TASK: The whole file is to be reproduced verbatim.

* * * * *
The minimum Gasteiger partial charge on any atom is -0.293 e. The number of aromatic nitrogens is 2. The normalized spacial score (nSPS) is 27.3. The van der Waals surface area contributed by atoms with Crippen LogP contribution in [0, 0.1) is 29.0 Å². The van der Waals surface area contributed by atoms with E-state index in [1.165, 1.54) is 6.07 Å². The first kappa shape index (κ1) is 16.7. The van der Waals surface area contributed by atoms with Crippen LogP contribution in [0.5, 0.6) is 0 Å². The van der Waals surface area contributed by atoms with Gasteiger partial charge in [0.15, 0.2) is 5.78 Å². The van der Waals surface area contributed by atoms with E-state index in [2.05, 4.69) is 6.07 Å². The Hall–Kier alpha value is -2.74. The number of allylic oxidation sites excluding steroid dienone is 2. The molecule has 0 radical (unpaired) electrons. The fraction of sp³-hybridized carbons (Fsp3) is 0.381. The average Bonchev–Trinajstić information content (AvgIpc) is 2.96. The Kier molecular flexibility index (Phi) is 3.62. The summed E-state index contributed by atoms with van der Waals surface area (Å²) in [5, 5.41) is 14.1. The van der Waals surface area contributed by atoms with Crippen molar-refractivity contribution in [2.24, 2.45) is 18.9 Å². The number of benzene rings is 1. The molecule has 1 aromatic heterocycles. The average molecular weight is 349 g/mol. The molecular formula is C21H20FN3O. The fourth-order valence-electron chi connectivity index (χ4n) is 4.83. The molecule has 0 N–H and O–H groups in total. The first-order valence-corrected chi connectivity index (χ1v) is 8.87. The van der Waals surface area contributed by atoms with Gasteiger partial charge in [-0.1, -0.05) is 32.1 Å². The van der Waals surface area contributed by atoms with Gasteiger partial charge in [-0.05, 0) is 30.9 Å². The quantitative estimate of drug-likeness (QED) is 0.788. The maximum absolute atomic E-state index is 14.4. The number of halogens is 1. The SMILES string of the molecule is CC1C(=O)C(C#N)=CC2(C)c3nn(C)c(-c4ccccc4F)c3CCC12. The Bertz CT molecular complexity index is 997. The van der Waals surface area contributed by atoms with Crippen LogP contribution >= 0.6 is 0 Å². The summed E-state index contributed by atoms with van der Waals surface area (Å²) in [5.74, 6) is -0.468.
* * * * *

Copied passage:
The minimum Gasteiger partial charge on any atom is -0.293 e. The number of aromatic nitrogens is 2. The normalized spacial score (nSPS) is 27.3. The van der Waals surface area contributed by atoms with Crippen LogP contribution in [0, 0.1) is 29.0 Å². The van der Waals surface area contributed by atoms with E-state index in [1.165, 1.54) is 6.07 Å². The first kappa shape index (κ1) is 16.7. The van der Waals surface area contributed by atoms with Crippen LogP contribution in [0.5, 0.6) is 0 Å². The van der Waals surface area contributed by atoms with Gasteiger partial charge in [0.15, 0.2) is 5.78 Å². The van der Waals surface area contributed by atoms with E-state index in [2.05, 4.69) is 6.07 Å². The Hall–Kier alpha value is -2.74. The number of allylic oxidation sites excluding steroid dienone is 2. The molecule has 0 radical (unpaired) electrons. The fraction of sp³-hybridized carbons (Fsp3) is 0.381. The average Bonchev–Trinajstić information content (AvgIpc) is 2.96. The Kier molecular flexibility index (Phi) is 3.62. The summed E-state index contributed by atoms with van der Waals surface area (Å²) in [5, 5.41) is 14.1. The van der Waals surface area contributed by atoms with Crippen molar-refractivity contribution in [2.24, 2.45) is 18.9 Å². The number of benzene rings is 1. The molecule has 1 aromatic heterocycles. The average molecular weight is 349 g/mol. The molecular formula is C21H20FN3O. The fourth-order valence-electron chi connectivity index (χ4n) is 4.83. The molecule has 0 N–H and O–H groups in total. The first-order valence-corrected chi connectivity index (χ1v) is 8.87. The van der Waals surface area contributed by atoms with Gasteiger partial charge in [-0.1, -0.05) is 32.1 Å². The van der Waals surface area contributed by atoms with Gasteiger partial charge in [-0.05, 0) is 30.9 Å². The quantitative estimate of drug-likeness (QED) is 0.788. The maximum absolute atomic E-state index is 14.4. The number of halogens is 1. The SMILES string of the molecule is CC1C(=O)C(C#N)=CC2(C)c3nn(C)c(-c4ccccc4F)c3CCC12. The Bertz CT molecular complexity index is 997. The van der Waals surface area contributed by atoms with Crippen LogP contribution >= 0.6 is 0 Å². The summed E-state index contributed by atoms with van der Waals surface area (Å²) in [5.74, 6) is -0.468.